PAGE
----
Happy dance.

A New York Minute: Central Park carousel

I am dropping a short series of snippets in to Youtube from our 2019 road trip vacation to New York, where among other things we went up the Empire State building, visited Lady Liberty, rode the NY subway, took in a Broadway show and met my friend from high school, that I had not seen in over 20 years, in Central Park.

Here’s the first New York Minute.
Enjoy, and if you like, comment. Subscribe. Like.

You know the deal.

Sometimes, it really isn’t the software.

For the last month my home computer has randomly frozen up. Everything seems to be working OK but the screens just go blank. Everything else was OK. I just couldn’t see anything. Very odd.

Browsing and basic daily use, no problem. I leave my machine on for days, even weeks at a time. This issue only happened when I asked the machine do something graphically intensive, like motion tracking drone footage or rendering 3D. I figured it may be a graphics card issue, probably drivers. Many times, I tweaked and tried again, recreating the same video sequences at least a dozen times and rebooting just as many.

Anyone that has spent time working with a customer service team over the phone to resolve issues is all too familiar with being told there is nothing wrong. Usually after several frustrating hours of checking the basics you already checked before calling them. I chose not to follow this path.

Being an old hand at computers, I didn’t worry, just persevered. In my head I blamed Windows, or Adobe software updates, and waited for bug fix and compatibility releases to come along. Many did. None resolved the issue.

I did notice that this only happened on the oldest of my machines – a fact I put down to this 8 year old machine starting to show its age. Like me.

Bite The Bullet

Today I decided enough was enough. Saving every five minutes was not proving practical, and reboots take time. A lot of time. I’ve been fighting this for too long. So I put my tech head on (I used to build and fix computers for money, ironically) and started going through error logs and troubleshooting and reboots and uninstalling drivers and… well, all the usual stuff. Everything an I.T. guy would normally do. After several head scratching hours I gave up. I could find no clear reason for this. Plan B.

Until I could figure this out I needed a machine I could rely on. I went downstairs to the living room and tried to reconfigure that machine as my main unit. For a couple practical reasons, that didn’t work. So, an hour later, I was back upstairs reconnecting monitors and cables.

I was quite… fraught, by now.

The Fix Is In

As I reconnected cables, one of the video connectors didn’t seem to sit properly. I thought a daughter board may have moved, which could cause the issue. I decided to check the graphics card was still properly seated on the motherboard. Sometimes thermal creep (it’s not a band, it’s a thing, look it up) causes things to move and weird things happen. I popped the side off the computer. And saw the two fans on the graphic card weren’t turning.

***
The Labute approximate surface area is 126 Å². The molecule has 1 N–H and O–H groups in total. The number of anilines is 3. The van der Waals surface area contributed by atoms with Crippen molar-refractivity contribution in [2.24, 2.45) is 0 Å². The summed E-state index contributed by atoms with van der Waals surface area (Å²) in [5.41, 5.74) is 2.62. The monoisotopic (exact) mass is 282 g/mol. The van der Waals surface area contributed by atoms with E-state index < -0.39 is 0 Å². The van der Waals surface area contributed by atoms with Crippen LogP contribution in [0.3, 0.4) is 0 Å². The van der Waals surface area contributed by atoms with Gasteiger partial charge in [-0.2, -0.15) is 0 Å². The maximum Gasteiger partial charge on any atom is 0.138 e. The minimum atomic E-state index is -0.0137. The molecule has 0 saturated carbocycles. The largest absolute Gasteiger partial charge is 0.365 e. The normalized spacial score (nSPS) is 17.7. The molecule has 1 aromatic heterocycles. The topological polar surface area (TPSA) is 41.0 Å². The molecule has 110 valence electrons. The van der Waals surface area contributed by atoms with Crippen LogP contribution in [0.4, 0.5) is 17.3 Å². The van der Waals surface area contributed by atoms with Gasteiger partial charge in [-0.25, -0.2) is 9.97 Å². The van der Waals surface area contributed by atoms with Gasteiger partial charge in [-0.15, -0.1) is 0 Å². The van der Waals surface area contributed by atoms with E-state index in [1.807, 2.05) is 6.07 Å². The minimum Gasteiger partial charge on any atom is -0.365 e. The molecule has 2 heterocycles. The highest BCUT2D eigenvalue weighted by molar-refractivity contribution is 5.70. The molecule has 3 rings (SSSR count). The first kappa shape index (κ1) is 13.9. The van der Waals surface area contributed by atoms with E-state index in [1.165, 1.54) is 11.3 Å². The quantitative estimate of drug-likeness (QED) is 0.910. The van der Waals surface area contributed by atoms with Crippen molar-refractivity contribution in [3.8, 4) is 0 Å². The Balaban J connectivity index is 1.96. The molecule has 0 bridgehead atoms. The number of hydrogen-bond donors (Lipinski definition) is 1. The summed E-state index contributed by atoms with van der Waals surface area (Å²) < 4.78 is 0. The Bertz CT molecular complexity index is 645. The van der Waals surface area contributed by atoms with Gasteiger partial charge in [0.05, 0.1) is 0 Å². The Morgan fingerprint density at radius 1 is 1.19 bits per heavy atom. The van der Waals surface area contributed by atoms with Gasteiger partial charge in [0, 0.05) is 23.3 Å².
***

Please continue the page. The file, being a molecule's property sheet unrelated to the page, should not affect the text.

I had not noticed their silence, as these friction less fans had not made a noise in more than four years – my computer is almost completely silent. Puzzled, I blew them out with compressed air and started them turning with a flick. All good, they kept running. They weren’t seized.

Then I noticed a drooping cable had somehow come to rest on the dual fans, stopping them turning. A simple cause, with a simple fix: A cable tie. Another blast of compressed air, and I put the side back on.

I am pleased to report everything is working as it should. No further blank screens (yet). I recreated one of those test video sequences and piled on some extra effects just for good measure, and the system stayed stable. I was finally able to complete the project and export. Excellent.

Post Analysis

I believe the graphics card was intermittently overheating when tasked with heavy GPU processing, and like a good graphics card should, it turned itself off before it burned out. Hence, blank screens. This explains the intermittent issue. It happened only when working with graphics apps configured to exclusively use the GPU. And why the rest of the computer continued to chug along happily, even though the screens were blank. Only GPU graphics were affected. Well, those and my sanity.

I will spend tonight stress testing the card to see if it holds up, and whether any permanent damage has been done. Along the way I’m starting to clear the backlog of personal video projects I’ve put off due to this. So far, I’m three projects in and not a problem. Fingers crossed it stays that way.

Why is a self proclaimed tech guy confessing to not fixing this sooner?

Because I know many others go through similar issues, and those issues are often blamed on faulty software. First, I want those people to know: You are not alone. Computers are hard. I’ve been doing this for centuries, and was still caught out by what, in 20/20 hindsight, should have been obvious.

I also want you to know that sometimes it really isn’t the software. Those customer service teams may be right. Sometimes it really is an ID 10T issue.

Onward.